Catasauqua Press

Wednesday, July 15, 2020

Catty’s Second Street dilemma:

Thursday, May 12, 2016 by paul cmil Special to The Press in Local News

Where will residents park if new traffic pattern is approved?

At Catasauqua Borough Council’s May 2 meeting, Deborah Penn took to the podium to address council on proposed changes to the traffic flow on Second Street.

“I feel I have no voice in this agreement,” she said. “When council members are running for election, they can stop by my house, but no one talks to me when changes this important are happening.”

Penn presented her list of complaints. She said removing parking options will not only lower property values but may render a home unsellable.

“You are putting us in a situation where we may need to abandon the investment we made in our homes,” she said. “The burdens placed on us would be too harsh. When we walk away, how will that affect the tax base that is paying for all the changes?”

PennDOT’s latest plan to relieve congestion on Race Street includes installing traffic lights at its intersections with Lehigh, Front and Second streets. Second Street would be converted to two-way traffic, up the hill to its intersection with Union Street and Howertown Road.

“During icy weather, we watch cars slide down the hill,” Penn said. “Can you imagine what is going to happen when cars need to go up the hill?”

She also described a scenario where oil and merchandise deliveries are impossible, friends and family will find it difficult to visit, and homeowners will need to haul groceries from distant parking spaces.

“Traffic backs up on Second Street now,” she said. “During the three busiest times of the day, the exhaust fumes are unbearable. How is another light going to lessen the traffic jam?”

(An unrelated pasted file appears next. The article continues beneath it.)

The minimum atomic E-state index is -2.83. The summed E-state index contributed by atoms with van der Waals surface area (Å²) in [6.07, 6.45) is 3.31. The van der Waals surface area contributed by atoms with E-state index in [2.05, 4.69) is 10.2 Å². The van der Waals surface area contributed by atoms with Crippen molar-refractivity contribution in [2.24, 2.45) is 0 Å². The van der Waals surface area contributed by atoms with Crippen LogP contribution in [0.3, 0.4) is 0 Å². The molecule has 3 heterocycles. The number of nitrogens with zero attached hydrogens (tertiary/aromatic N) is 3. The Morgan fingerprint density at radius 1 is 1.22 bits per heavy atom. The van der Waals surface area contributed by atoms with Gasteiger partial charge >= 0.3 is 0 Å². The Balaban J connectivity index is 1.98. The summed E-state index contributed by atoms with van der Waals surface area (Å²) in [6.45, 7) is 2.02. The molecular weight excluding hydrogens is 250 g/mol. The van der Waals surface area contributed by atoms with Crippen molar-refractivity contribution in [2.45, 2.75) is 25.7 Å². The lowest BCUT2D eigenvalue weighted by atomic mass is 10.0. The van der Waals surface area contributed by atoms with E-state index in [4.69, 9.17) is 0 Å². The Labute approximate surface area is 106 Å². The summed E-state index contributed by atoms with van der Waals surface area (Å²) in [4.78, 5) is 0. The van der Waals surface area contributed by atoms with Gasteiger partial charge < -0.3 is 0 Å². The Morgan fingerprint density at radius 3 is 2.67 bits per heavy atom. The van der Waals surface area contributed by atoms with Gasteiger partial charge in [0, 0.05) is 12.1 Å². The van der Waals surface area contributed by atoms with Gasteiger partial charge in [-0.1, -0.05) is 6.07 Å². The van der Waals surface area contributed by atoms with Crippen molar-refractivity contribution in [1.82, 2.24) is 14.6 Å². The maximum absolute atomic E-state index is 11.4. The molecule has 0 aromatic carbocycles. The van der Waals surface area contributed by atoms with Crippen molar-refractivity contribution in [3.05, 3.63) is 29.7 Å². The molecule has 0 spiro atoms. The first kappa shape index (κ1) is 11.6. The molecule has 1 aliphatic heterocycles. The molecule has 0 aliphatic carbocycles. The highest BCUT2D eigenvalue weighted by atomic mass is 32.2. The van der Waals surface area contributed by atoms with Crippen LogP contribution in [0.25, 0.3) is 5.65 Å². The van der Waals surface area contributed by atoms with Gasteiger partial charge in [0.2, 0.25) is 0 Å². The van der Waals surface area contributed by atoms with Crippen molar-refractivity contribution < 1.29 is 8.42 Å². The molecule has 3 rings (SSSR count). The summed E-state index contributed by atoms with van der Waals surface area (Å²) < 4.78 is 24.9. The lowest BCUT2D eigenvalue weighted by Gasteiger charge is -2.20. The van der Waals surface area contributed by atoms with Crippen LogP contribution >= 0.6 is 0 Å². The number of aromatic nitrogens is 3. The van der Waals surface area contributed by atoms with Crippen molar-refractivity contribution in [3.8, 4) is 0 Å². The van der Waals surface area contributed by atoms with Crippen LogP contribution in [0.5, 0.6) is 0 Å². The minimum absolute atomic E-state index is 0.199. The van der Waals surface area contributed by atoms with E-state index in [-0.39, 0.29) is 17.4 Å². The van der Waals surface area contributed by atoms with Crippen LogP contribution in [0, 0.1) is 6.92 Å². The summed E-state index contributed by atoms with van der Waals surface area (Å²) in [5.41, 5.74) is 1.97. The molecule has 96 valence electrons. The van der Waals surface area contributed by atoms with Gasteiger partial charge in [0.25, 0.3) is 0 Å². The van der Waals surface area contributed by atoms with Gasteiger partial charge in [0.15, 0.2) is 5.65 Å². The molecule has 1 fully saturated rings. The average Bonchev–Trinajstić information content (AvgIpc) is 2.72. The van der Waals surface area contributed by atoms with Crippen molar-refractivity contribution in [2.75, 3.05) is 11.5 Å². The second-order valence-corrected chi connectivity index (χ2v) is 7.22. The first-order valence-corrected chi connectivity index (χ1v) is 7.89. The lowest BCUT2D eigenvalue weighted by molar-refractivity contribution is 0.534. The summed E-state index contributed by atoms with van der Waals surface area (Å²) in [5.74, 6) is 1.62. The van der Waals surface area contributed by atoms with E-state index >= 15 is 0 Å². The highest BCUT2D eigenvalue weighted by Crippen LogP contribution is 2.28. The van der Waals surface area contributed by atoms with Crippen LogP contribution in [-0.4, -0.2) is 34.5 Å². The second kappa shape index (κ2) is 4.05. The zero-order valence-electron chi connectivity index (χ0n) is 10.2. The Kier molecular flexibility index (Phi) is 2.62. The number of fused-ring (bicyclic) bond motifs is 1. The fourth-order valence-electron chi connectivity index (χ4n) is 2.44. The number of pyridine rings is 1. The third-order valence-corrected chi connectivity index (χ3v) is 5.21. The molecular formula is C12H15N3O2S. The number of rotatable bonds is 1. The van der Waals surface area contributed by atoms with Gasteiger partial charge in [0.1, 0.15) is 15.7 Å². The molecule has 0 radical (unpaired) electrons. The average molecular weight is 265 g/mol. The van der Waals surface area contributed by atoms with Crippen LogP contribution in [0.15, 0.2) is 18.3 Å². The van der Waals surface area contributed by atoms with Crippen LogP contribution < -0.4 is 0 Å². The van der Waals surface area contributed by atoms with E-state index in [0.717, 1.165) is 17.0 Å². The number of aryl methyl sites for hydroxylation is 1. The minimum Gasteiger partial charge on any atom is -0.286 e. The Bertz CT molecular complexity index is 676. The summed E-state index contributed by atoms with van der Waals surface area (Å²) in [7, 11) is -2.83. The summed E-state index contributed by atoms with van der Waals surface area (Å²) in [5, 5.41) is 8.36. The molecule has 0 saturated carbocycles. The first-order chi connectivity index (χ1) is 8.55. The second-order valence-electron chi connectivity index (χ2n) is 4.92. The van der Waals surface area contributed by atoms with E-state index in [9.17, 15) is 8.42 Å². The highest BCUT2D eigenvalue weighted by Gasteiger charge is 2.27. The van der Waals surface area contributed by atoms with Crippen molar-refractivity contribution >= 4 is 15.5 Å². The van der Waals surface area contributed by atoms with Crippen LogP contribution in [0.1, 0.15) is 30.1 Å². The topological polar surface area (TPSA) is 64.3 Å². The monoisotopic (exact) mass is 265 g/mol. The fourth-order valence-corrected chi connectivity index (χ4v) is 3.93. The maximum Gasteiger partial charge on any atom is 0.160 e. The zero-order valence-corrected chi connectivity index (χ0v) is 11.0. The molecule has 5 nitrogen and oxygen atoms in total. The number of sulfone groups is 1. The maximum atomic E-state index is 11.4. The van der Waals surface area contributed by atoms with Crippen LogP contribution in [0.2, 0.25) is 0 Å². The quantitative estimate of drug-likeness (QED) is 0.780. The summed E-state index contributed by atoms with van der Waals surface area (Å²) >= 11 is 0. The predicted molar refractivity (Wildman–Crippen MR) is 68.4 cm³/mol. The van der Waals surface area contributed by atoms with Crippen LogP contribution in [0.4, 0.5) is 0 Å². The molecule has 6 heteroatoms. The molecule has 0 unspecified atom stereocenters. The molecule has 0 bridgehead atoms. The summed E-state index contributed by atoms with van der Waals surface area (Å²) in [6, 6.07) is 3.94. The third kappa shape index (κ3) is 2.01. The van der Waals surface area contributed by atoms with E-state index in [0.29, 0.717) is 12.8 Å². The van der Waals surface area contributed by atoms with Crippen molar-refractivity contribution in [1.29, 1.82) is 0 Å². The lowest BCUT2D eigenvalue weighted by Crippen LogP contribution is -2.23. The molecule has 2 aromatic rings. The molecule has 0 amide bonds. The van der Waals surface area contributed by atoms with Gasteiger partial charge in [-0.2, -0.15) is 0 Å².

Penn claimed there are 99 homes for sale in the borough. Other data shows around 25. Penn suggested that the number of homes available is indicative of residents trying to get out of the borough before all the changes are made.

“PennDOT runs Race Street, but the rest of the borough is on you,” she said.

After the meeting, Councilwoman Christine Weaver told The Press the borough has a traffic committee looking into viable alternatives for residents on Front and Second streets.

“Nothing is set,” she said. “We know changes are coming, and we are working to address the transition.”

She said it is not an easy process.

“We don’t get many residents at the meetings to join in the discussion,” she said.

The borough established a traffic committee about a year ago. Now that the direction and a general plan are established, the committee is meeting more frequently to work on the details.

The next meeting is scheduled for 7 p.m. March 12 at the municipal building.

“Everyone with concerns is invited to attend,” Weaver said. “It is best we get the details out now, so we can address how these problems can be resolved.”

When the changes were proposed, council President Vincent Smith promised there would be acceptable parking for all residents.

In other action at the meeting, borough Manager Eugene Goldfeder reported the borough has received a $50,000 grant from the Trexler Trust for work at the George Taylor House. The grant will cover ongoing repairs needed for proper maintenance.

In a related action, the Revolution Church on the corner of Race and Lehigh streets asked the borough for permission to use the George Taylor House parking area during its church services. A spokesman for the church indicated he did not think there would be a conflict between church services and events at the George Taylor House.

The matter was referred to committee for a recommendation.